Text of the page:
student, is lamenting the loss of his love, Lenore.
Sitting on a bust of Pallas, the raven seems to further
instigate his distress with its constant repetition of the
word "Nevermore".
THE RAVEN, EDGAR ALLAN POE
The following slides show visual representations of figurative
techniques used in the poem:
Your task is to identify the technique and write a short response
(3- 4 sentences) about how this technique effects you as a reader.
Questions to consider in your response:
What other images does this line and image conjure in your mind?
What associations do you make with this image?
What tone/ atmosphere does this image evoke?
Which gothic conventions does this image represent?
THE RAVEN, EDGAR ALLAN POE
“Ah, distinctly I remember it was a bleak December,
And each separate dying ember wrought it’s ghost upon the floor”
THE RAVEN, EDGAR ALLAN POE
“And the silken sad uncertain rustling of each purple curtain
Thrilled me – filled me with fantastic terrors never felt before”
THE RAVEN, EDGAR ALLAN POE
“Ghastly grim and ancient raven wandering from the Nightly shore –
Tell me what thy lordly name is on the Night’s Plutonian shore!”
THE RAVEN, EDGAR ALLAN POE
“’Prophet!’ said I, ‘thing of evil! – prophet still, if bird or devil!”
THE RAVEN, EDGAR ALLAN POE
“Clasp a rare and radiant maiden whom the angels name Lenore”
THE RAVEN, EDGAR ALLAN POE
“Take thy beak from out my heart, and take thy form from off my door!
Quoth the Raven, ‘Nevermore’.”
THE RAVEN, EDGAR ALLAN POE
“And my soul from out that shadow that lies floating on the floor
Shall be lifted – nevermore!”
THE HOUSE OF DUST (PART 1),
CONRAD AIKEN
The following slides show visual representations of figurative
techniques used in the poem:
Your task is to identify the technique and write a short response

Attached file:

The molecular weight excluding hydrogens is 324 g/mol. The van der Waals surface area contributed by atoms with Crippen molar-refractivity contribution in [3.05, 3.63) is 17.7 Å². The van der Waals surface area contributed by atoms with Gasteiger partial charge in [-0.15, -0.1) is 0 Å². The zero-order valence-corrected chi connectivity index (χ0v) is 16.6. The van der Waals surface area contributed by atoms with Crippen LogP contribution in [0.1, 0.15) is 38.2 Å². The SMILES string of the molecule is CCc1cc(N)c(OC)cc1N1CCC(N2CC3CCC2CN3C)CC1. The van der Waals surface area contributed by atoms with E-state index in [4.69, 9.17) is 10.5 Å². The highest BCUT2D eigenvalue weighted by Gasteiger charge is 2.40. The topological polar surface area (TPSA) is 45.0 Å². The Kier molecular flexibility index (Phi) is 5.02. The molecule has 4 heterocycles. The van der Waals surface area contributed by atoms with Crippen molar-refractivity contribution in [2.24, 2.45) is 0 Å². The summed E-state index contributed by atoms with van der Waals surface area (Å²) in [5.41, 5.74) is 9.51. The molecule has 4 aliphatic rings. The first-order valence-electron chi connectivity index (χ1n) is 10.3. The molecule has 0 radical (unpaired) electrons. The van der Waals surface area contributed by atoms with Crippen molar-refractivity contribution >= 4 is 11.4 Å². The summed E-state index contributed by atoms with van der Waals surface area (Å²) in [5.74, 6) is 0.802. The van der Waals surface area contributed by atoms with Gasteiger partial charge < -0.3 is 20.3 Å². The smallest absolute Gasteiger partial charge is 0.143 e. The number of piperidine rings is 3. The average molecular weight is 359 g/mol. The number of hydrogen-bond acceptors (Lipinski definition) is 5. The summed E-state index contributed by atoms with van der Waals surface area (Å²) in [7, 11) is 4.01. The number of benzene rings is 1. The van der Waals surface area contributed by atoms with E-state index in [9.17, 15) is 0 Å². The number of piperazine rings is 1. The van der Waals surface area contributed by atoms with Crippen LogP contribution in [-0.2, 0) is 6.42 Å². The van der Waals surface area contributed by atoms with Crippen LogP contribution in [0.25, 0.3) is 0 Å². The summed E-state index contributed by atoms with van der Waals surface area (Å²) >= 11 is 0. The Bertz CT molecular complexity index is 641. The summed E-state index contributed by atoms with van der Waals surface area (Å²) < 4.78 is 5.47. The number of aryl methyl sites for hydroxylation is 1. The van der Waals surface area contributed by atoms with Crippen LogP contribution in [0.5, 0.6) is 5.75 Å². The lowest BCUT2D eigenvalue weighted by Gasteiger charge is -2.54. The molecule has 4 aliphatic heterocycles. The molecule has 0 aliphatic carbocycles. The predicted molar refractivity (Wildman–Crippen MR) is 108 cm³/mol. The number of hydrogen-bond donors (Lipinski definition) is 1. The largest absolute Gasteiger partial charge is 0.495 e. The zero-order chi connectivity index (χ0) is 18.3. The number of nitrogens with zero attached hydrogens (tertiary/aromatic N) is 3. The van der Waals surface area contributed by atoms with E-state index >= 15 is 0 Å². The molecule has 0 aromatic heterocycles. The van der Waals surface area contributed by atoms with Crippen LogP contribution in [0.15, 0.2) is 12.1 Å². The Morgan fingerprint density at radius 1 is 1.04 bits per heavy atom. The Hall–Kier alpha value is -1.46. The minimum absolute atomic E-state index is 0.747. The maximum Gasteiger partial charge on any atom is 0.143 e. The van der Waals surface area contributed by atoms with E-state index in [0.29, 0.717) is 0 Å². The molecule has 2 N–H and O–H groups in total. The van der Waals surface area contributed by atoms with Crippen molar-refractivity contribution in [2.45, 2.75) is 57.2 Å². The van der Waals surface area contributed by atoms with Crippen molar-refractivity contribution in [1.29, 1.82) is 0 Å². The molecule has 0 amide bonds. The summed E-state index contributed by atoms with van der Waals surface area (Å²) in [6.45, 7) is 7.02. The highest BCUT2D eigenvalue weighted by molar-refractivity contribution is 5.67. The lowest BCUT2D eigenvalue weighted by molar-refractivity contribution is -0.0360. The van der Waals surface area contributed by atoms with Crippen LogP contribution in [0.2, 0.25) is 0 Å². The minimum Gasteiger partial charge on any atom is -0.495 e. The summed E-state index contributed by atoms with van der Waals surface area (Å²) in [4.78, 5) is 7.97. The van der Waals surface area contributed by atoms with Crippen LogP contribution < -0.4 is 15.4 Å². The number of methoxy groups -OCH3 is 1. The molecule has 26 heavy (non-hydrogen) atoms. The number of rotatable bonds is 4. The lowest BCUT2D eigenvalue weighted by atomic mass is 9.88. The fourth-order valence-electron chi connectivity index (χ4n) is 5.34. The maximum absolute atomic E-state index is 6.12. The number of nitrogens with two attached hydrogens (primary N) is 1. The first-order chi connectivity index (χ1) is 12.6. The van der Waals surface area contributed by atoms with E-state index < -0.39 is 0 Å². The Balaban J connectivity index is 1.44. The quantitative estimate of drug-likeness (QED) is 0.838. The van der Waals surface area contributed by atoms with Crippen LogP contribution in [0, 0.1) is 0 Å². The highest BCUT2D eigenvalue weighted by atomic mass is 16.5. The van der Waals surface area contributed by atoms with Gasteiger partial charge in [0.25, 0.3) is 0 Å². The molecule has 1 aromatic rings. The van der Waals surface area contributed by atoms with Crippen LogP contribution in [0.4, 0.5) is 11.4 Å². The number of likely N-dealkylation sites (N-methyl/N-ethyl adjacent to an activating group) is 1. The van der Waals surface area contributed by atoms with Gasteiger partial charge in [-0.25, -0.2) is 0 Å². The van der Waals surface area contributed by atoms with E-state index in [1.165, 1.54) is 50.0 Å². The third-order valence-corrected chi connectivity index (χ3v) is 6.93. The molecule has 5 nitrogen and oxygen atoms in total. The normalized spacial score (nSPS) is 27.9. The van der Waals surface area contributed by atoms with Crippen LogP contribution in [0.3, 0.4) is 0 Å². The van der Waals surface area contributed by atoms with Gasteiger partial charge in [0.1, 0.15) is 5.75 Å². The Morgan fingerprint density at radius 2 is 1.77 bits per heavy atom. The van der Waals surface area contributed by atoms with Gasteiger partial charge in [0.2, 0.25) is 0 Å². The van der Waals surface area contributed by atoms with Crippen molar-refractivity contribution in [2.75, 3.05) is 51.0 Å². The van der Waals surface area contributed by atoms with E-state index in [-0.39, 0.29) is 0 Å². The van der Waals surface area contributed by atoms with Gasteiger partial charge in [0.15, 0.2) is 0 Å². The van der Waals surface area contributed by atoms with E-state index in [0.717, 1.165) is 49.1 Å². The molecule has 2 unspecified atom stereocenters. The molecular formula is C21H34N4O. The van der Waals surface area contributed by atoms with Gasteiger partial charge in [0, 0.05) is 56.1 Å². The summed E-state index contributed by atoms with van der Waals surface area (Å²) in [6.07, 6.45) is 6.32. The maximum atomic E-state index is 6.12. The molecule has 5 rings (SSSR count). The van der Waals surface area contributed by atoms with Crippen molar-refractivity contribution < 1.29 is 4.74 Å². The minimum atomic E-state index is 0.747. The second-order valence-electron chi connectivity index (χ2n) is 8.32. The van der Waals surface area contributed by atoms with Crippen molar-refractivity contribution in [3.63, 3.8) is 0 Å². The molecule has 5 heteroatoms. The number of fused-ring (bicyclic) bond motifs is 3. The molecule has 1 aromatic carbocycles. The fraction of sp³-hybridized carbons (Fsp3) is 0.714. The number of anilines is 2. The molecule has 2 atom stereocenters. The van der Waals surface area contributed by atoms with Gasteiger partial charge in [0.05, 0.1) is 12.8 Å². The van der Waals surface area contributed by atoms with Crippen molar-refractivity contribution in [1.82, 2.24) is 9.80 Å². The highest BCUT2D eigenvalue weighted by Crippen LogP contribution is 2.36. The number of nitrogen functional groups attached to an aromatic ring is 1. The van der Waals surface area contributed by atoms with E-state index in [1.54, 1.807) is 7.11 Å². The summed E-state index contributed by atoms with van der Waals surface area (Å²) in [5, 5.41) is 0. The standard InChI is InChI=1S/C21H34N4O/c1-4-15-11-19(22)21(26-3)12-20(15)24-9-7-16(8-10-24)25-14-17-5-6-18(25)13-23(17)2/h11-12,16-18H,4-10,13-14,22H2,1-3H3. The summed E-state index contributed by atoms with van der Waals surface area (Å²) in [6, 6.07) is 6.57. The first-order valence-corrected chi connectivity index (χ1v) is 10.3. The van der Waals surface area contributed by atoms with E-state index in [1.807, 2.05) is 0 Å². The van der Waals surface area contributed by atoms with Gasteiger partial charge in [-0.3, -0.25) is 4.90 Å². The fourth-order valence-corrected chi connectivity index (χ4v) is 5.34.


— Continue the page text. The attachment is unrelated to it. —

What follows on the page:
(3- 4 sentences) about how this technique effects you as a reader.
Questions to consider in your response:
What other images does this line and image conjure in your mind?
What associations do you make with this image?
What tone/ atmosphere does this image evoke?
Which gothic conventions does this image represent?
THE HOUSE OF DUST (PART 1),
CONRAD AIKEN
“The trees grow dark: the shadows lean to the east:
And lights wink out through the windows, one by one.”
THE HOUSE OF DUST (PART 1),
CONRAD AIKEN
“The eternal asker of answers becomes as the darkness,
Or as a wind blown over a myriad forest,
Or as the numberless voices of long-drawn rains.”
THE HOUSE OF DUST (PART 1),
CONRAD AIKEN
“We pour in a sinister wave, ascend a stair”
THE HOUSE OF DUST (PART 1),
CONRAD AIKEN
“Our hands are hot and raw with the stones we have laid”
THE HOUSE OF DUST (PART 1),
CONRAD AIKEN
“Ghostly above us in lamplight the towers gleam . . .
And after a while they will fall to dust and rain;”
TASK
You are to choose ONE of the two poems presented
today and create a create a short narrative from this
poem. The narrative is to be accompanied by a visual
representation in the form of a photo/ picture story set
out on PowerPoint, which will be presented to the class.
REFERENCES:
Edgar Allan Poe. Retrieved 1st November 2011 from
http://en.wikipedia.org/wiki/Edgar_Allan_Poe
Glossary of Poetic Terms. Retrieved 1st November 2011 from http://highered.mcgrawhill.com/sites/0072405228/student_view0/poetic_glossary.html#metonymy
Introduction to Gothic Fiction. Retrieved 1st November 2011 from
http://davidcwood.com/adnd/campaign/gothfiction.html
NSW Board of Studies. (2009) English Stage 6 Syllabus. Sydney: Australia
Images use accessed from Google Images.
Download
Related flashcards

Video game reboots

32 cards

Opinion journalism

22 cards

Shueisha magazines

23 cards

Figures of speech

14 cards

Create Flashcards